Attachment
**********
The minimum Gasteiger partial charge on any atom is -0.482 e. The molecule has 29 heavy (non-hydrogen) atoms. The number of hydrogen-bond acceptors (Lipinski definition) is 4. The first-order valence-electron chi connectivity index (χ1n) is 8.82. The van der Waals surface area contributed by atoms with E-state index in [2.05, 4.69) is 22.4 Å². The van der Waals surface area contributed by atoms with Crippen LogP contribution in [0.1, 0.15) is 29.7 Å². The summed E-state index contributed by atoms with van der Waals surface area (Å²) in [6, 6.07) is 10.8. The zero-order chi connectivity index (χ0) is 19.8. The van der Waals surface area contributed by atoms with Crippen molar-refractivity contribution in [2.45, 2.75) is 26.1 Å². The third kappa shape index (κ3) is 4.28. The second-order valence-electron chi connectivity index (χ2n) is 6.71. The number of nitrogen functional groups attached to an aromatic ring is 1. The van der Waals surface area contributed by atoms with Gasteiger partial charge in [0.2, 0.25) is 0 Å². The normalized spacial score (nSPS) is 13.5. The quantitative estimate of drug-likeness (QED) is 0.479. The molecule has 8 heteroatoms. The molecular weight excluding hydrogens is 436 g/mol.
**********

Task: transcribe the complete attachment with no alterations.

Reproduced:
The minimum Gasteiger partial charge on any atom is -0.482 e. The molecule has 29 heavy (non-hydrogen) atoms. The number of hydrogen-bond acceptors (Lipinski definition) is 4. The first-order valence-electron chi connectivity index (χ1n) is 8.82. The van der Waals surface area contributed by atoms with E-state index in [2.05, 4.69) is 22.4 Å². The van der Waals surface area contributed by atoms with Crippen LogP contribution in [0.1, 0.15) is 29.7 Å². The summed E-state index contributed by atoms with van der Waals surface area (Å²) in [6, 6.07) is 10.8. The zero-order chi connectivity index (χ0) is 19.8. The van der Waals surface area contributed by atoms with Crippen molar-refractivity contribution in [2.45, 2.75) is 26.1 Å². The third kappa shape index (κ3) is 4.28. The second-order valence-electron chi connectivity index (χ2n) is 6.71. The number of nitrogen functional groups attached to an aromatic ring is 1. The van der Waals surface area contributed by atoms with Gasteiger partial charge in [0.2, 0.25) is 0 Å². The normalized spacial score (nSPS) is 13.5. The quantitative estimate of drug-likeness (QED) is 0.479. The molecule has 8 heteroatoms. The molecular weight excluding hydrogens is 436 g/mol.